Barr and Britvic cocktail finally mixed

J20 and Irn-Bru sounds like a disgusting combination and hopefully J20 maker Britvic and Irn-Bru maker AG Barr won't market a cocktail of the pair now the two giants of the UK soft drinks industry have agreed on a merger.

J20 and Irn-Bru sounds like a disgusting combination and hopefully J20 maker Britvic and Irn-Bru maker AG Barr won't market a cocktail of the pair now the two giants of the UK soft drinks industry have agreed on a merger.

Under the terms of the merger, which has been brewing for at least two months, Britvic shareholders will receive 0.816 AG Barr shares for every Britvic share held. Assuming the merger goes through, Britvic shareholders will end up controlling 63% of the combined company and AG Barr shareholders 37%, but the Barr name gets top billing in the new name of the group, which will be Barr Britvic Soft Drinks.

As for the divvying up of management positions, AG Barr's Chief Executive Officer (CEO), Roger White, will hold the same position in the combined group, while John Gibney, currently CEO of Britvic, will be Chief Financial officer of the combined group.

Gerald Corbett, the current Britvic non-executive Chairman, will become the non-executive Chairman of the combined group, while Ronald Hanna, the current Chairman of AG Barr will be his deputy. The combined entity's board will also include a further six non-executive directors, three nominated from each of AG Barr's and Britvic's boards.

The directors have identified recurring annual cost synergies of around £35m through combining the two companies. These savings will be achieved through overhead savings, procurement savings and supply chain enhancements. In addition to these cost synergies, the boards of AG Barr and Britvic believe that the merger will provide an opportunity to achieve a contribution of at least £5m from annual net revenue synergies through using the combined distribution channels, brand portfolios and geographic presence of the combined group. The directors expect to build up aggregate full run rate synergies of £40m by 2016.

The combined group will have a formidable portfolio of brands, including Irn-Bru, Robinsons, Fruit Shoot and J20 while Britvic also enjoys a strong relationship with US soft drinks leviathan, Pepsi Cola; Pepsi has given the thumbs-up to the merger.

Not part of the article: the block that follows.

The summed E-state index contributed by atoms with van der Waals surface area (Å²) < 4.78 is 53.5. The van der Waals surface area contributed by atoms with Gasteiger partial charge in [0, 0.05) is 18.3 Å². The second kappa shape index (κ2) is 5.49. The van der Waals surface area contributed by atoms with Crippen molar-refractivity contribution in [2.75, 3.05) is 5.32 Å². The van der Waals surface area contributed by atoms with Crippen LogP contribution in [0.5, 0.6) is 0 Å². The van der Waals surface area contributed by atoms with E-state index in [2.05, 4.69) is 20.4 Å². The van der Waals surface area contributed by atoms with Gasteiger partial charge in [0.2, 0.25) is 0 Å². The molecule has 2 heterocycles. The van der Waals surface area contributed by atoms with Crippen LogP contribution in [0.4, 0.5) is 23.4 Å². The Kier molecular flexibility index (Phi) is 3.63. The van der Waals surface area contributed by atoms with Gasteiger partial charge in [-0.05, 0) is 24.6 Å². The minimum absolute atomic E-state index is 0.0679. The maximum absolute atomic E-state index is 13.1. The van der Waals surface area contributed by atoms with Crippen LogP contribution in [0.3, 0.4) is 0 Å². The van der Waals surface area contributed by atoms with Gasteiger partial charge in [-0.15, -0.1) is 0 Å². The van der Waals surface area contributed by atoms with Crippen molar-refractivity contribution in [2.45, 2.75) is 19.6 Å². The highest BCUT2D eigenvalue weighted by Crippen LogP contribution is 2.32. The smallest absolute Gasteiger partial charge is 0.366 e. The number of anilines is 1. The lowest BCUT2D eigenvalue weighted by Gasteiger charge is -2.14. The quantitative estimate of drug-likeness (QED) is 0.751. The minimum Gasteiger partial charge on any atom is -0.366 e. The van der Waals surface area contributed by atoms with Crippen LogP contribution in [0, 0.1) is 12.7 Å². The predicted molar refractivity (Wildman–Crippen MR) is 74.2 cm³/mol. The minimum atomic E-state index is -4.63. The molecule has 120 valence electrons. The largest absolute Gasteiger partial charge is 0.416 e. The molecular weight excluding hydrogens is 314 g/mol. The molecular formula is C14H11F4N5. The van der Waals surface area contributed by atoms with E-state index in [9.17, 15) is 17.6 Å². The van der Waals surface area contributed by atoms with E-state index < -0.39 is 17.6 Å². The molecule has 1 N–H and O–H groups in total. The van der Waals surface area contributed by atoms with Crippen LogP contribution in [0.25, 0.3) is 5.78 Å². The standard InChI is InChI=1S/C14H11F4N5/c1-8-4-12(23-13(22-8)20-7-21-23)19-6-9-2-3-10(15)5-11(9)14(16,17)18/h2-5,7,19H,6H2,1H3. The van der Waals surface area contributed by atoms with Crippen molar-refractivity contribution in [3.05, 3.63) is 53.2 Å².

AG Barr and Britvic both intend to pay dividends in respect of the period up to the date the merger becomes effective, with AG Barr lobbing out a second interim dividend of 7.4p per share to be paid to shareholders on the register on January 4th 2013 and Britvic paying a second interim dividend of 12.4p in lieu of the final dividend for the financial year ended September 30th, 2012.

"AG Barr and Britvic are a fantastic fit with complementary strengths in products, channels and geographies and we will benefit from very significant synergies. Together we will create a bigger, better and stronger business for our consumers, customers and shareholders for now and the future," declared Gerald Corbett, Britvic's non-executive Chairman.

His counterpart at AG Barr, Ronald Hanna, said: "The new business will enjoy significant growth potential in all sectors of the market through diversified and enhanced routes to market and the potential of increased international exposure. With a clear strategy, strong management team and tight financial control, the union of our two businesses will create real future potential."

CommentBritvic, head-quartered in Hemel Hempstead, Hertfordshire, had been considered to be "in play" after declining sales trends were exacerbated by the recall of its Robinson's Fruit Shoot product in July, after the company became concerned that the new bottle design might prove a choking hazard.

Its smaller Scottish rival has been more sure footed of late. Famous for its Irn Bru - the only fizzy soft drinks brand in the world to outsell Coca Cola in one national market (Scotland) - the eye-catching growth in recent years has come from the fruit juice side of the business. With Britvic's partner, Pepsi, on board with the idea, the merger of the two looks like a logical combination, and makes a pleasant change from iconic British brands passing into the hands of forked-tongued overseas operators, though that comment may need revising if Scotland votes to leave the United Kingdom ...

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